Compact Caroina Laurel losing leaves

kal2002March 28, 2010

Hi everyone. I have 3 compact Carolina Laurels planted by a fence facing west. They have been there for about 15 years. During the past 2 years, one of them gradually lost its leaves and they never grew back in spring. The bush is about 10 feet high and it looks bare. It is now spring the there are buds at the tips of the bare branches. The one next to it is now semi-bare and the 3rd one has the most leaves but it still does not look full. I took some branches to a local nursery and they told me it could be because of poor drainage. Has anyone had this problem? I live in northern california. This past winter had been one of the coldest with mutiple days of below freezing temperatures. Thanks.

Thank you for reporting this comment. Undo
Embothrium(USDA 8 Sunset 5 WA)

As the roots go, so goes the top. That's why they suggested a drainage problem. However, if the drainage has not changed in the latter part of the last 15 years, then implication is it is something else.

    Bookmark   March 29, 2010 at 12:43AM
Thank you for reporting this comment. Undo

I do not know if the drainage has changed since they were planted. We have only been here for the past 2 years. There are photinia's growing along the same fence and they do not have the same problem. If it is a drainage problem, what can be done to fix it? We have clay soil. Will amending the clay soil around them help? Thanks.

    Bookmark   March 29, 2010 at 10:40AM
Thank you for reporting this comment. Undo
Embothrium(USDA 8 Sunset 5 WA)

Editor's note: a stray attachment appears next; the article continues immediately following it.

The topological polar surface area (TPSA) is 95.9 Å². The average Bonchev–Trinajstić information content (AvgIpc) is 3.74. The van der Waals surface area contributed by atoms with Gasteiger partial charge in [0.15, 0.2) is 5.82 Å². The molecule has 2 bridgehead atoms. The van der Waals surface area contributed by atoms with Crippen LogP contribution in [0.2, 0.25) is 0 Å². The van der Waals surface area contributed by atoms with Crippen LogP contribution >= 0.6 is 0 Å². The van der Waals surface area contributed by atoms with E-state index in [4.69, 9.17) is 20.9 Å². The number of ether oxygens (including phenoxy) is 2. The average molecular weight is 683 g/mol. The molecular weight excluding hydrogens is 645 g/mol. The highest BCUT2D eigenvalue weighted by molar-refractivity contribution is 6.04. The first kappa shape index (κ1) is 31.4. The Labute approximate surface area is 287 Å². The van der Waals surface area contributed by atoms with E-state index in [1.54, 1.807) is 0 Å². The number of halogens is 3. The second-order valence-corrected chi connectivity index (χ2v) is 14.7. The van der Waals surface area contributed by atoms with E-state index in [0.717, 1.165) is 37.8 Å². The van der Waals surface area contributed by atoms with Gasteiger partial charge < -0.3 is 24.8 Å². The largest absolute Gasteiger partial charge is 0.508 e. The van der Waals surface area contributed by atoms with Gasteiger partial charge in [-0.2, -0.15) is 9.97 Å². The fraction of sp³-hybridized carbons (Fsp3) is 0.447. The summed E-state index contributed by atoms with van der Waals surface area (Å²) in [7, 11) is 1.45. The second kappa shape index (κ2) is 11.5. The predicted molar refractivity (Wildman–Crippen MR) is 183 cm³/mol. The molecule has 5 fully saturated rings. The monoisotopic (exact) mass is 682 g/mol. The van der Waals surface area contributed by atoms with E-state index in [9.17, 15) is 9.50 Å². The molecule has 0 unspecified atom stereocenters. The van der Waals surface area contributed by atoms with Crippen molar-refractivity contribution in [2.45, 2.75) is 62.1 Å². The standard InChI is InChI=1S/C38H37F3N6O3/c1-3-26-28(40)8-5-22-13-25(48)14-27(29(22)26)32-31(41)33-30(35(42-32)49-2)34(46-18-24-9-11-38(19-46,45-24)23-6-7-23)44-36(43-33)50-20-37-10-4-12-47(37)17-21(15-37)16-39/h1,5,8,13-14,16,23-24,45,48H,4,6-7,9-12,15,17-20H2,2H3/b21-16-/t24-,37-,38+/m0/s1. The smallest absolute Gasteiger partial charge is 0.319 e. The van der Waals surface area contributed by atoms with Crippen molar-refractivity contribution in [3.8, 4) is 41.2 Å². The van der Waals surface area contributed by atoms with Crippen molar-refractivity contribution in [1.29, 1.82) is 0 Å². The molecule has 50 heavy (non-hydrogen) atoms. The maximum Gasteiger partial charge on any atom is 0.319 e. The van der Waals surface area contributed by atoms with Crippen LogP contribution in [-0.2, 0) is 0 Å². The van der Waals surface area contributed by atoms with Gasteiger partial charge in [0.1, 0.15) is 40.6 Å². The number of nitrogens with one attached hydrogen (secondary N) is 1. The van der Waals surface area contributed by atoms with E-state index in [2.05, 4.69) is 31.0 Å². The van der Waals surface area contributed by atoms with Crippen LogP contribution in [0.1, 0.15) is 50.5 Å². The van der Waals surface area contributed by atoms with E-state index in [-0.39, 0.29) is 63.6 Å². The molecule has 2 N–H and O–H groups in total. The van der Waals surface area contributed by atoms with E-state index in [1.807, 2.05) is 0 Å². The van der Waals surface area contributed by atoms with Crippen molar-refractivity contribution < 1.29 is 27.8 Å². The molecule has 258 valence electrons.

Those need good drainage, would not be likely to hold up better in a damp situation than the laurels. Probably you have a pathogen at work, perhaps honey fungus (Armillaria). The way it appears to be moving down the row would fit something like that.

See about getting diagnostic assistance from California Cooperative Extension. They have had a large presence on the internet in the past and will also be present in telephone directories.

Substantial amending of planting hole backfill in damp soils is liable to produce sump-like conditions, make the soil around newly planted specimens wetter rather than drier. Digging in amendments around existing shrubs would be expected to result in damaged feeder roots without adequate improvement in drainage.

    Bookmark   March 29, 2010 at 12:41PM
Sign Up to comment
More Discussions
Thoughts about these four dwarf evergreens?
Blue Star Juniper Pinus nigra 'Pierrick Bregeon' AKA...
zaphod42 SE WI
Evergreen Privacy Shrub Hedge
I want to plant an evergreen shrub hedge as a privacy...
What's wrong with my Gardenia???
Hi there, my potted gardenia and I live in San Diego....
Lilac budding bright green in zero temps!
We have had cold temps and tons of snow this winter...
Will my new witch hazel bloom at this time every year?
Last May I planted a little 3 foot witch hazel from...
© 2015 Houzz Inc. Houzz® The new way to design your home™